Geocoding in QGIS: Address to Latitude and Longitude.
If you were to tell someone where you are located, how would you do it? Maybe you would give them your home address if you are home, or give your relative location from a popular feature. These are just a few ways of describing location among many.
Ways of describing a location on or above the earth’s surface:
- Geographic Coordinates.
- Zip code.
- Geospatial Index
While the use of address involves the use of a human-readable address such as (00200 City Square, Mountain View, NBI), Geographic coordinates give the location in the form of a pair of latitude and longitude(-1.286389, 36.817223) which is more oriented towards the use by machines. On the other hand, the use of a geospatial index system is fairly new. It involves the use of a discrete system where every position in the world has a cell identifier associated with it. To understand more about the use of a geospatial grid system refer to this podcast
Through geocoding and reverse geocoding you can do transformation between geographic coordinates and physical addresses. Geocoding refers to the process of transforming addresses into geographic coordinates. While reverse geocoding refers to the transformation from geographic coordinates to physical addresses.
It should be noted that different ways of describing location are suited for different applications. For instance, where else addresses are easily understood by humans, they are not suitable for spatial analysis and use by computers.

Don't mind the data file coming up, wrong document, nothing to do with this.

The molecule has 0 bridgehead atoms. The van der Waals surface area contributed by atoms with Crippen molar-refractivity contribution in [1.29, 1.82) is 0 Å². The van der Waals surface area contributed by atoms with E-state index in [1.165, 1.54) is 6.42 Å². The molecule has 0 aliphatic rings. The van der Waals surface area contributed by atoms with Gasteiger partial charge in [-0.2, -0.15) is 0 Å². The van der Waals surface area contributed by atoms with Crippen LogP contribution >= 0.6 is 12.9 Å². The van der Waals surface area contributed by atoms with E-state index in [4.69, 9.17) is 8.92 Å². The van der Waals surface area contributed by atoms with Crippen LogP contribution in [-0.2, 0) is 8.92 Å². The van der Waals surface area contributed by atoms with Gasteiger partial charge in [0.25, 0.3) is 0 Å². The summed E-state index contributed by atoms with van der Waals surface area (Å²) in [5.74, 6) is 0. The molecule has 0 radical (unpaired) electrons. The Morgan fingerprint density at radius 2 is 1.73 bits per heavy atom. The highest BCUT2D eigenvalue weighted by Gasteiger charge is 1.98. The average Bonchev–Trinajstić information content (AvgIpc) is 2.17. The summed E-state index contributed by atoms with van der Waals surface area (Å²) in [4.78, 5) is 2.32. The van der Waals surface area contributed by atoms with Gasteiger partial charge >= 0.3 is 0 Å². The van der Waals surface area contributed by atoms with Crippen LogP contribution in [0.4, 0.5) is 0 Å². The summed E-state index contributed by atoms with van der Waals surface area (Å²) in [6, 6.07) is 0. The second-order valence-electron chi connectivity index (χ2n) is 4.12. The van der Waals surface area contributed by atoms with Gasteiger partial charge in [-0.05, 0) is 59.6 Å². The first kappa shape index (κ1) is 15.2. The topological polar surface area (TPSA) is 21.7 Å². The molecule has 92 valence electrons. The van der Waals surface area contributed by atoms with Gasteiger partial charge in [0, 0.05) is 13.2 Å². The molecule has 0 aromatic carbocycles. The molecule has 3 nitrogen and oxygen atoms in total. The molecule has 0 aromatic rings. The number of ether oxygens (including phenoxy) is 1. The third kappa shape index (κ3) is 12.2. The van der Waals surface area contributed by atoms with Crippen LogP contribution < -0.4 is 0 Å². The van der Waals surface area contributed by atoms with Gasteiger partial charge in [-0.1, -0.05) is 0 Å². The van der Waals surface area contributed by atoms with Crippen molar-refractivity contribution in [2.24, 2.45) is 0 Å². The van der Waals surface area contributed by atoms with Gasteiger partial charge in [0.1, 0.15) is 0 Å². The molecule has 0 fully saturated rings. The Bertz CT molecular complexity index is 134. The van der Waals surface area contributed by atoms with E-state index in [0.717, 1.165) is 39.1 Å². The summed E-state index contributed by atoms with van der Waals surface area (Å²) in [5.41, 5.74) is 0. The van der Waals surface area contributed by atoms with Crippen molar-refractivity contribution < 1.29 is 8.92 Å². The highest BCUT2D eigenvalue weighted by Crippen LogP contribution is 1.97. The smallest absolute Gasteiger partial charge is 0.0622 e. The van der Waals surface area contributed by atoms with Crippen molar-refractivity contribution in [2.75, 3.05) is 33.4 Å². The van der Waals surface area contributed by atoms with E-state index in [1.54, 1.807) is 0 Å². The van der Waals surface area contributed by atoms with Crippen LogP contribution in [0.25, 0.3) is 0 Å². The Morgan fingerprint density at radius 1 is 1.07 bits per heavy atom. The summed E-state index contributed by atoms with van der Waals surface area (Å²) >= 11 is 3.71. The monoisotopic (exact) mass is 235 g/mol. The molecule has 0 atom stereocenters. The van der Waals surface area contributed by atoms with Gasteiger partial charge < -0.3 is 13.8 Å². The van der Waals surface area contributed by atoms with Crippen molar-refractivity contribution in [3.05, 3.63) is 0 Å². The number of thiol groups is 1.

How to do Geocoding and Reverse Geocoding in QGIS.
QGIS is an easy-to-use freely available GIS software that comes with a wide variety of functionalities just like its commercial counterparts and this is not any different when it comes to carrying out Geocoding of addresses or postal codes to spatial coordinates. To understand QGIS more listen to this podcast episode:
There are several Geocoding plugins available out there to be used, but we will focus on the use of the MMQGIS geocoding plugin. It is a set of Python plugins for carrying out Geocoding as well as manipulating vector map data.
Installing MMQGIS geocoding plugin in QGIS.
QGIS allows you to download and install plugins from its plugin repository. From QGIS click on plugins on the toolbar then on the dropdown select manage and install plugins. This will bring up the plugins’ dialogue, search the MMQGIS on the search box and then click install.
Launching MMQGIS geocoding plugin.
Once you have installed the plugin, a dedicated menu for the MMQGIS geocoding plugin will be created at the top taskbar. Click on this menu to open the MMQGIS plugin. On clicking on MMQGIS a dropdown will appear, from the dropdown select Geocode: Which will give you three options:
- Geocode CSV with Web service
- Geocode from street Layer
- Reverse Geocode
The Geocode CSV with Web service option allows for bulk geocoding by taking a CSV containing addresses or names and creating latitude and longitude values based on the records where else, the Reverse Geocoding option returns place address/names from geographic coordinates input.
Sample Geocoding Dataset
For this tutorial, we are geocoding major cities in the United States. As our input file, we will use a CSV file with city names, State the city is located among other fields.
Bulk Geocoding Major Cities.
To carry out bulk geocoding of addresses in a CSV file, click on The Geocode CSV with the Web service option. An MMQGIS dialog box will pop up for you to select your file and fields to match those required by MMQGIS.